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8 May 2024

What the Greeks teach us about suicide

The great tragedians’ writings on suffering, stigma and survival can help guide our own struggles with assisted dying.

By Rowan Williams

A leading broadsheet marked Good Friday this year with an article about the need to overcome the “taboo” surrounding physician-assisted dying. It seemed a rather odd way not only of celebrating the day, but of referring to a topic that has had its fair share of uninhibited public discussion in the past two to three decades; but the writer was, I suppose, trying to distance the issue from the stigma that still hangs around the word “suicide”. Edith Hall, in this remarkable, brave and compassionate book, evidently shares something of this concern, seeking to disentangle the idea of “euthanasia for someone facing an inevitable and agonising death” and “temporary and intermittent urges” to end one’s life. The great moral weight of the book’s argument is the conviction that suicide as we normally think about it is an act that inflicts drastic damage on survivors. Anyone contemplating deliberately ending their life needs to be alert to that damage – a damage that can have transgenerational consequences impossible to quantify.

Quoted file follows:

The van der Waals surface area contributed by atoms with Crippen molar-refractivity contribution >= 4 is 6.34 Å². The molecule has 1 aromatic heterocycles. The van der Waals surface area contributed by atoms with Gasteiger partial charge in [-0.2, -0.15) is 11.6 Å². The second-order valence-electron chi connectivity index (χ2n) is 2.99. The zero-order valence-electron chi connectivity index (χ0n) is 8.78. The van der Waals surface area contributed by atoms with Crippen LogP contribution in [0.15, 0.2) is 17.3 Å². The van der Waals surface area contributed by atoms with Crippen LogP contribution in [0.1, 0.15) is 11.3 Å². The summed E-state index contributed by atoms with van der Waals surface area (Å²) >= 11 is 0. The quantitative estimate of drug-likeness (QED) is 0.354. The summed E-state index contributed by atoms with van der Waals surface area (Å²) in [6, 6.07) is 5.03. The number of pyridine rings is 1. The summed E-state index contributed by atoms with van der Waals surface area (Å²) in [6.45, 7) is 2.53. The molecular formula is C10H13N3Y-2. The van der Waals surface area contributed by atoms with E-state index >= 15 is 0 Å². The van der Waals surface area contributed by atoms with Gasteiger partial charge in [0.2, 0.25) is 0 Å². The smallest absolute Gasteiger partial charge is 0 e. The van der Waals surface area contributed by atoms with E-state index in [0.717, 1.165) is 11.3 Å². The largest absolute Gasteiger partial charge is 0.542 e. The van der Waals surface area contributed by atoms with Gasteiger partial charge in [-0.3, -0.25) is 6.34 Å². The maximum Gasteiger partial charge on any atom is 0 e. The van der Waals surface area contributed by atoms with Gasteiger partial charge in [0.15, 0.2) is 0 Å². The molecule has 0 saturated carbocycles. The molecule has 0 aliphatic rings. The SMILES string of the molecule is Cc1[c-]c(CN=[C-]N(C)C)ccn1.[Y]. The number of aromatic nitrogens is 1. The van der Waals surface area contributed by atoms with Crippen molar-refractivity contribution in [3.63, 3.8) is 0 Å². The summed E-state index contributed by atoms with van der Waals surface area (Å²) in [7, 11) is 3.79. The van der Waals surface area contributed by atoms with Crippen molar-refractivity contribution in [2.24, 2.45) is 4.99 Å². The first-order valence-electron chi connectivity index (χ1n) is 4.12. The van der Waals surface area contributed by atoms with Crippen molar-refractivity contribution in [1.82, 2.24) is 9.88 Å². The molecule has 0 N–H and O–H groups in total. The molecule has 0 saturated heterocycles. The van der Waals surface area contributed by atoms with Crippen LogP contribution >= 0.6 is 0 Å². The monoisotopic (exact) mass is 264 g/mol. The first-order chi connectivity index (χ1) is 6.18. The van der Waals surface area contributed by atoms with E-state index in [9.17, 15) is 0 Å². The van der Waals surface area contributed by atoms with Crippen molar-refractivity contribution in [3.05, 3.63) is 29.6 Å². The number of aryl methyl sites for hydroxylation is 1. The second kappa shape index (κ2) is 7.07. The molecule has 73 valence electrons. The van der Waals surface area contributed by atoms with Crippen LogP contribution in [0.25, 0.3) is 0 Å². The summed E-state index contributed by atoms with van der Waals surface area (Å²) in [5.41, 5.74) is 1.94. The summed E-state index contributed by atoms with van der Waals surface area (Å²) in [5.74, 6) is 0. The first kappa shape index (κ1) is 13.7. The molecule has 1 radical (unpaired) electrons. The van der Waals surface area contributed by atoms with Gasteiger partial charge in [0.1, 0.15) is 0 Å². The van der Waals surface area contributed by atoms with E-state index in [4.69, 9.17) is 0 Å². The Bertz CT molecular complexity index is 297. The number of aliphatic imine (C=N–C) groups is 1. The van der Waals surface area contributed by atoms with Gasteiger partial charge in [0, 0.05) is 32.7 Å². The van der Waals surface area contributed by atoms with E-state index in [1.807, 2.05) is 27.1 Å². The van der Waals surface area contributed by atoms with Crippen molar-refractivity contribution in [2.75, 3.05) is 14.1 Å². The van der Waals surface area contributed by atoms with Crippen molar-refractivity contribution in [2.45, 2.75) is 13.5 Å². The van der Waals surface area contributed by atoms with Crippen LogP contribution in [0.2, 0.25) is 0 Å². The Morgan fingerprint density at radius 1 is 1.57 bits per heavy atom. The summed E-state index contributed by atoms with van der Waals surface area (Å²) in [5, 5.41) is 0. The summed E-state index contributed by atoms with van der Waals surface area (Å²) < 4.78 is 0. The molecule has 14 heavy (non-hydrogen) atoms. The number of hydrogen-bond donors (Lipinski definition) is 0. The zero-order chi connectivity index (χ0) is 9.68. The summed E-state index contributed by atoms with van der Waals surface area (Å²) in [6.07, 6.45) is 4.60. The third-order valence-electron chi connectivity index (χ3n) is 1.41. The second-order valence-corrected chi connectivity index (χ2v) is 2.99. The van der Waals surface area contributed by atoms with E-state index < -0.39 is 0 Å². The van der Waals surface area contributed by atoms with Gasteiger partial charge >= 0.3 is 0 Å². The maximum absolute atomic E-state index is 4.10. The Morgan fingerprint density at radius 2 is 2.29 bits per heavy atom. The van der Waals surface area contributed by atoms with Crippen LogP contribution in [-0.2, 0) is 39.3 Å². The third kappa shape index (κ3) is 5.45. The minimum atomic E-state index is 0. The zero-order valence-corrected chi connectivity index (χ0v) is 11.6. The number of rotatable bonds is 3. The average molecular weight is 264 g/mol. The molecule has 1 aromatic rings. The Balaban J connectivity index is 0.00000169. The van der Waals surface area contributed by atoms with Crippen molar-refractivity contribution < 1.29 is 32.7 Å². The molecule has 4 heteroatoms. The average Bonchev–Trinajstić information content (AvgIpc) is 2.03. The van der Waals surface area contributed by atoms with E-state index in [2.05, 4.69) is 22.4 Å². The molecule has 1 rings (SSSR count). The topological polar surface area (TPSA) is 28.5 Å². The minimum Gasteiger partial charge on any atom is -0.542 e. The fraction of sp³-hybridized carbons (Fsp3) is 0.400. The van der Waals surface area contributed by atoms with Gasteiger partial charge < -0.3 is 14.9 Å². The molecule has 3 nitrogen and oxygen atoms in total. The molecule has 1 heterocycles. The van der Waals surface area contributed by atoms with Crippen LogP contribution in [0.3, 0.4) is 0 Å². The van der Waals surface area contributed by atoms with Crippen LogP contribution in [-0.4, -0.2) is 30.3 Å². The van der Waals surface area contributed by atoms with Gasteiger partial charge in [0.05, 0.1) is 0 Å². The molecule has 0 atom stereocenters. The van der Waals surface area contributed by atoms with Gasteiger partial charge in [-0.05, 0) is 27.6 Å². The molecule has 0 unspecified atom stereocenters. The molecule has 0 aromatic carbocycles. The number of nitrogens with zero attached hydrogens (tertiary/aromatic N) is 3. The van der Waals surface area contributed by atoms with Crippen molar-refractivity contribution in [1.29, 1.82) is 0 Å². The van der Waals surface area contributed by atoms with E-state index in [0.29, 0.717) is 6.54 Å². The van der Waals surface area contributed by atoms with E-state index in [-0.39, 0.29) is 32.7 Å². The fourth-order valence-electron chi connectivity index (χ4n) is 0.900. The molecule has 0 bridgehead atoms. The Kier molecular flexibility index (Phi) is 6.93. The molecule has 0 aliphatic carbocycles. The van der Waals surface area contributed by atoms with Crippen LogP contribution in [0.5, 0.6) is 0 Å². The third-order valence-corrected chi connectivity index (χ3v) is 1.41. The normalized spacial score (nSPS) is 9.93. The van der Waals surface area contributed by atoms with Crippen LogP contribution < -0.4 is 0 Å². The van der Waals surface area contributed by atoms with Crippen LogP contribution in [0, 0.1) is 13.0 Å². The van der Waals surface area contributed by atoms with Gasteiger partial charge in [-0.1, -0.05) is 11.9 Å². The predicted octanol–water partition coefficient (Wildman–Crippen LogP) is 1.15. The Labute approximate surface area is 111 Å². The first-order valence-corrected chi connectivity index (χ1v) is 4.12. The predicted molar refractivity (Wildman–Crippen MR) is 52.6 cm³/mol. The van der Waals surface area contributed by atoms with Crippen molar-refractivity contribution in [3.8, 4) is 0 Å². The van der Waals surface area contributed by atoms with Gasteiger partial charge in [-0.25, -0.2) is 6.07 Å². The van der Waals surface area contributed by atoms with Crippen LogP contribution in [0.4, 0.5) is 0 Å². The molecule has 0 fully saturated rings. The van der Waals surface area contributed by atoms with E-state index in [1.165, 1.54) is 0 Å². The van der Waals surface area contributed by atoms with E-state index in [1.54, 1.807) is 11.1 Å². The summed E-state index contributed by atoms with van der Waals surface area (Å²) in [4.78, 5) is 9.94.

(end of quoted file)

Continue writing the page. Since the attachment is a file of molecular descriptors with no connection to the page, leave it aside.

Transgenerational trauma is at the heart of the book. Hall presents us with a tragic family history, both her great-grandfather and her grandmother having taken their own lives, leaving her mother with a crushing burden of guilt and bewilderment, expressed in years of emotional repression or confusion and self-harming habits. As Hall writes, no one was paying much attention in the mid-20th century to the needs of suicide’s “survivors” – children, siblings, friends, carers. People were largely left to work out their own strategies, and these strategies, often involving some level of denial, had their own lethal effects: Hall’s last but one chapter, “The Author’s Tale”, describes her own harrowing struggle over many years with suicidal depression, and the crucial role that consideration of the violence her suicide might inflict played for her.

This is where her classical studies prove significant. Hall is one of the most prolific and insightful commentators in English on Greek tragedy, and in Facing Down the Furies she draws out an aspect of this literature that not many have highlighted. In her view, what is strikingly distinct in the tragedies of Aeschylus, Sophocles and Euripides when they deal with suicide (and with other forms of untimely and violent death) is their readiness to imagine the reactions of survivors – parents, spouses, children, whole households – so that the unnaturalness of the act is not blunted or romanticised. “You’ve destroyed more than just yourself,” says Theseus, lamenting his dead wife Phaedra in Euripides’s Hippolytus. And, with perhaps even more poignancy, the same author’s Suppliant Women depicts a father resolving on suicide after his daughter has killed herself.